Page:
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Cracking a tooth

Teeth and bone are important and complex structures in humans and other animals, but little is actually known about their chemical structure at the atomic scale. What exactly gives them their renowned toughness, hardness and strength? How do organisms control the synthesis of these advanced functional composites?

Now, using a highly sophisticated atomic-scale imaging tool on a sea creature's tooth, two Northwestern University researchers have peeled away some of the mystery of organic/inorganic interfaces that are at the heart of tooth and bone structure. They are the first to produce a three-dimensional map of the location and identity of millions of individual atoms in the complex hybrid material that allows the animal to literally chew rock.

Demonstrating that atom-probe tomography (APT) can be used to interrogate such materials opens up the possibility of tracking fluoride in teeth and cancer and osteoporosis drugs in bone (at previously inaccessible length scales). The detailed knowledge of organic/inorganic interfaces also will help scientists rationally design useful new materials -- flexible electronics, polymers and nanocomposite materials, such as organic photovoltaics -- that combine the best properties of organic and inorganic materials.

The results will be published Jan. 13 by the journal Nature.

"The interface between the organic and inorganic materials plays a large role in controlling properties and structure," said Derk Joester, senior author of the paper. "How do organisms make and control these materials? We need to understand this architecture on the nanoscale level to design new materials intelligently. Otherwise we really have no idea what is going on."

Joester is the Morris E. Fine Junior Professor in Materials and Manufacturing at the McCormick School of Engineering and Applied Science. Lyle Gordon, a doctoral student in Joester's lab, is the other author of the paper.

The two set out to find the organic fibers they knew to be an important part of the tooth's structure, buried in the tough outer layer of the tooth, made of magnetite. Their quantitative mapping of the tooth shows that the carbon-based fibers, each 5 to 10 nanometers in diameter, also contained either sodium or magnesium ions. Joester and Gordon are the first to have direct proof of the location, dimension and chemical composition of organic fibers inside the mineral.

They were surprised by the chemical heterogeneity of the fibers, which hints at how organisms modulate chemistry at the nanoscale. Joester and Gordon are anxious to learn more about how the organic fibers interface with the inorganic minerals, which is key to understanding hybrid materials.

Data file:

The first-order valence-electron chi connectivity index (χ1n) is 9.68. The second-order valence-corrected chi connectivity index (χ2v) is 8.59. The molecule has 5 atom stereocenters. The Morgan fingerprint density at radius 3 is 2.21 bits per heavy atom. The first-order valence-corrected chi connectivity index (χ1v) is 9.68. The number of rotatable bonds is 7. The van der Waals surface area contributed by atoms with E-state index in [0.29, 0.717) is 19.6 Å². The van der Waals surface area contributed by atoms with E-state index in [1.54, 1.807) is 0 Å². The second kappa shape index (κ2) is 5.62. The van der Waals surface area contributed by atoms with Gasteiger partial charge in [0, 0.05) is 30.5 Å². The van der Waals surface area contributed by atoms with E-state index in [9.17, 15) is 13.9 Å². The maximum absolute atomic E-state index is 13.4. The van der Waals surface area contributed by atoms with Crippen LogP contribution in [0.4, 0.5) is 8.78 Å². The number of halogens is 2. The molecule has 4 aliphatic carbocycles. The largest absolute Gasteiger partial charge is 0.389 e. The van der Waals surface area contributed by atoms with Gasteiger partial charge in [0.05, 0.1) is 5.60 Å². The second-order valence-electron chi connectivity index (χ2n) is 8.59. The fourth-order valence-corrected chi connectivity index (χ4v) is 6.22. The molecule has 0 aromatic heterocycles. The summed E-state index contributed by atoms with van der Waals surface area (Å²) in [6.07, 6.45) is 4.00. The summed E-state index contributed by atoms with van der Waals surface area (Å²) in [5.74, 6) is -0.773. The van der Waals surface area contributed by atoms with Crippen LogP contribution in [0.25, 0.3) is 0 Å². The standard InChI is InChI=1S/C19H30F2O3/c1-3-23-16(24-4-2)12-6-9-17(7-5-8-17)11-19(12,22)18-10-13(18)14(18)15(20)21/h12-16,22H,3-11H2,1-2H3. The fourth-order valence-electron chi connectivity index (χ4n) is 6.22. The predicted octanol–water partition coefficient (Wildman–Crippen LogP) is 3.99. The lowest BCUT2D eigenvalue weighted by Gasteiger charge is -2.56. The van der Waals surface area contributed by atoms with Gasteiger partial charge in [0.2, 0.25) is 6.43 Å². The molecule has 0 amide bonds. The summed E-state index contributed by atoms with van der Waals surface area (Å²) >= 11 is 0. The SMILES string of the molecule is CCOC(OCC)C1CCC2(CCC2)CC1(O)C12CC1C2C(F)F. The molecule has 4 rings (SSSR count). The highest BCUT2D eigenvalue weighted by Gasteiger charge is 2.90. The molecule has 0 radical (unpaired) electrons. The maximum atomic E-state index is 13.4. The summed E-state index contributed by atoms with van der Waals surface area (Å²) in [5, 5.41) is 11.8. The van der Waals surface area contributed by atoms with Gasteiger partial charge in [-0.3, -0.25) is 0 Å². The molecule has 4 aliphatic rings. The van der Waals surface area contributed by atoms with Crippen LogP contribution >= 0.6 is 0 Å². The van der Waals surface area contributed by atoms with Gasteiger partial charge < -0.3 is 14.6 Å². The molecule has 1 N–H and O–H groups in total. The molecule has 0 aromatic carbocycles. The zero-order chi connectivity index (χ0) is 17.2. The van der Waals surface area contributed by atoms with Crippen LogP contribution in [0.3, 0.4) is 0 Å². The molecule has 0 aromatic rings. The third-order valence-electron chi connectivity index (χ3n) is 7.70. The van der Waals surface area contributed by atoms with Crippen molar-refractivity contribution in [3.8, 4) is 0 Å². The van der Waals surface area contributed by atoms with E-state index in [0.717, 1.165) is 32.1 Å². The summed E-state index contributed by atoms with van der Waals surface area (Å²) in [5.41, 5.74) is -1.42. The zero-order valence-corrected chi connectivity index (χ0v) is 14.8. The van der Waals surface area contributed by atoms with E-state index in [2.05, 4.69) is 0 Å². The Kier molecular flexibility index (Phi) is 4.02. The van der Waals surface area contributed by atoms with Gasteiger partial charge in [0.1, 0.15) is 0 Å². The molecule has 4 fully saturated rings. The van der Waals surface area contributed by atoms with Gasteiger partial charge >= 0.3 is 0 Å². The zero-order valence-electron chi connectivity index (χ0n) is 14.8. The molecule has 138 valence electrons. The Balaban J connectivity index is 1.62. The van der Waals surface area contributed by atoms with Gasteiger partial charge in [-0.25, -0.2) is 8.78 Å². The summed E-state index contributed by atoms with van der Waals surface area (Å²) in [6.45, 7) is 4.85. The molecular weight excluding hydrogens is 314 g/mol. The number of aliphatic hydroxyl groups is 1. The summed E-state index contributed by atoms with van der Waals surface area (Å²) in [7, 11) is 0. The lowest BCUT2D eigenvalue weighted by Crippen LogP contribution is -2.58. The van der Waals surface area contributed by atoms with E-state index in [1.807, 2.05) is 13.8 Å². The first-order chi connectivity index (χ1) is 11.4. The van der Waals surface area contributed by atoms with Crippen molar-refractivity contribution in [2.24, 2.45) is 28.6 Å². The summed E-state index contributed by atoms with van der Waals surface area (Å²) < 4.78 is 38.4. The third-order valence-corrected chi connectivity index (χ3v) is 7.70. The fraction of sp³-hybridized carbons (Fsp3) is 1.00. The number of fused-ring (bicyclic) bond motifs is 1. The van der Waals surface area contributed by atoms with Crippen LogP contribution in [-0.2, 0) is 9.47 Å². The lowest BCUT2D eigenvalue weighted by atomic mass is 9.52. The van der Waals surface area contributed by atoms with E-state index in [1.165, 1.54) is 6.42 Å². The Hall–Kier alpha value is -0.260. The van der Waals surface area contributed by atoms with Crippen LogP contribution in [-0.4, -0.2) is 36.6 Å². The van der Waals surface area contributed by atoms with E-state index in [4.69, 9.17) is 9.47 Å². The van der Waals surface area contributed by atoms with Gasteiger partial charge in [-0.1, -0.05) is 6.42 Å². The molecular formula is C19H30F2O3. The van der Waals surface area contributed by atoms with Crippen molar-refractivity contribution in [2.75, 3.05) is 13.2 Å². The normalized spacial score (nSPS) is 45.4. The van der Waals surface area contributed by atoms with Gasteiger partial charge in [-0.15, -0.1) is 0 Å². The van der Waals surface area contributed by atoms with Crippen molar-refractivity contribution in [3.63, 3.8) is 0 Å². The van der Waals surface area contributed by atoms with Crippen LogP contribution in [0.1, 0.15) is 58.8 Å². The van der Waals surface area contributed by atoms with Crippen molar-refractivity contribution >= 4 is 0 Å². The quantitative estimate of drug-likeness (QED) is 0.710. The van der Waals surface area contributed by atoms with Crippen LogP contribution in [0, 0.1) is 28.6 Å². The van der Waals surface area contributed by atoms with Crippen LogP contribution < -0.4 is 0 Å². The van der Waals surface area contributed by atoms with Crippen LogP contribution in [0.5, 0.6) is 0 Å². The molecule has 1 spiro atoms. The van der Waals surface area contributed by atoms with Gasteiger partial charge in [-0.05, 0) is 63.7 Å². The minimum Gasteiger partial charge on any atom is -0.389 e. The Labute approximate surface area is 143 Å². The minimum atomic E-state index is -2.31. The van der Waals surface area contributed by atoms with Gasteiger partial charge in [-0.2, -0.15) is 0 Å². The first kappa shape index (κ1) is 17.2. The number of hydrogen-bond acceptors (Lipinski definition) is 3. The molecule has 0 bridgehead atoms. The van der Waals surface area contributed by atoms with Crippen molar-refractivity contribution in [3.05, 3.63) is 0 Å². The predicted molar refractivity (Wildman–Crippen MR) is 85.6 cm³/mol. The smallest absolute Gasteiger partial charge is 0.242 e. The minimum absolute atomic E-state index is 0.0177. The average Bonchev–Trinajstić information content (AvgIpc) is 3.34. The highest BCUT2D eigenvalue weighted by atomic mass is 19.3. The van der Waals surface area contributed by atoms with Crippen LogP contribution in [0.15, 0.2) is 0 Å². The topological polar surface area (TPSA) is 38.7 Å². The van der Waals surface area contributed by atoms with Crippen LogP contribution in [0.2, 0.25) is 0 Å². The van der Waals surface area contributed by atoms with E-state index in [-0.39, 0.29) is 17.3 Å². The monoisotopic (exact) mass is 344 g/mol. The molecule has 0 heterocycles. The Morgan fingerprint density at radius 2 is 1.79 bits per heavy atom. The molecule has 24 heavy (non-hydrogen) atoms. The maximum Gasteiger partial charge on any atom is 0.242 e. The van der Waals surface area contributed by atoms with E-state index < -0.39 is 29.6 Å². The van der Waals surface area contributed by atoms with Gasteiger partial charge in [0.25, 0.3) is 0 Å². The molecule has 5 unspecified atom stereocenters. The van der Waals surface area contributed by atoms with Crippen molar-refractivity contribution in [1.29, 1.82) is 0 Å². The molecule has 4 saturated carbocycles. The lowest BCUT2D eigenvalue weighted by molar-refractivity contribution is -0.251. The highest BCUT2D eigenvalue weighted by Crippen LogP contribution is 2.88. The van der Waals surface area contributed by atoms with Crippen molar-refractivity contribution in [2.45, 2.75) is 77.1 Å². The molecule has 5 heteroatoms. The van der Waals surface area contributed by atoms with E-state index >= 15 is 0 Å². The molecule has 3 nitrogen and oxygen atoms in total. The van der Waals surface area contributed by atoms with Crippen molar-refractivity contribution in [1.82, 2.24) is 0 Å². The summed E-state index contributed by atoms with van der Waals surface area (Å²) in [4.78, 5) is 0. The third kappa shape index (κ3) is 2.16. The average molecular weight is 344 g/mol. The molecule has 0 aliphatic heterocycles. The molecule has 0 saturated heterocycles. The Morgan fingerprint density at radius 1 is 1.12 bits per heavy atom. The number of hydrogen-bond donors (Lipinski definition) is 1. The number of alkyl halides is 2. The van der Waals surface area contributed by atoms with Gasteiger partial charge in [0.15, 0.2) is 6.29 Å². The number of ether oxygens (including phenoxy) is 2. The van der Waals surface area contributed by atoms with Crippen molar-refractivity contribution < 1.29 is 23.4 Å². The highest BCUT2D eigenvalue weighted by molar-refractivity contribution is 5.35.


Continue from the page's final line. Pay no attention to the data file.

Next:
"The tooth's toughness comes from this mix of organic and inorganic materials and the interfaces between them," Joester said. "While this is in principle well known, it is intriguing to think we may have overlooked how subtle changes in the chemical makeup of nanoscale interfaces may play a role in, for instance, bone formation or the diffusion of fluoride into tooth enamel. In this regard, atom-probe tomography has the potential to revolutionize our understanding."

Atom-probe tomography (APT) produces an atom-by-atom, 3-D reconstruction of a sample with sub-nanometer resolution. But many in the field didn't think APT would work to analyze a material made up of organic and inorganic parts.

Fortunately for Joester and Gordon, Northwestern has both David Seidman, a leader in the field who uses APT to study metals, and two of the few APT instruments in the country. (There are less than a dozen.) Seidman, Walter P. Murphy Professor of Materials Science and Engineering, encouraged Joester to take the risk and use APT to study biological architectures. The scientists also were able to exchange ideas with the engineers developing 3-D atom-probe instruments at CAMECA, a scientific instrumentation company in nearby Madison, Wis.

Joester and Gordon imaged teeth of the chiton, a tiny marine mollusk, because much is known about the biomineralization process. The chiton lives in the sea and feeds on algae found on rocks. It continually makes new rows of teeth -- one a day -- to replace mature but worn teeth; in conveyor-belt fashion, the older teeth move down the creature's tongue-like radula toward the mouth where it feeds.

Chiton teeth resemble human teeth in that they have a hard and tough outer layer -- equivalent to our enamel -- and a softer core. Instead of enamel, the rock-chewing chitons use magnetite, a very hard iron oxide, which gives their teeth a black luster.

The researchers extracted micron-sized samples from the leading edge of the tooth. Using a focused ion beam tool at the Northwestern University Atomic and Nanoscale Characterization Experimental Center core facility, these samples were fashioned into very sharp tips (less than 20 nanometers across). The process is reminiscent of sharpening a pencil, albeit with a supercharged stream of gallium ions.

The APT technique applies an extremely high electric field to the sample; atoms on the surface ionize, fly off and hit an imaging detector (similar to those found in night-vision equipment). The atoms are stripped off atom-by-atom and layer-by-layer, like peeling an onion. Computer methods then are used to calculate the original location of the atoms, producing a 3-D map or tomogram of millions of atoms within the sample.

Joester and Gordon now are studying the tooth enamel of a vertebrate and plan to apply APT to bone, which is also made of organic and inorganic parts, to learn more about its nanoscale structure.


Contact: Megan Fellman
Northwestern University

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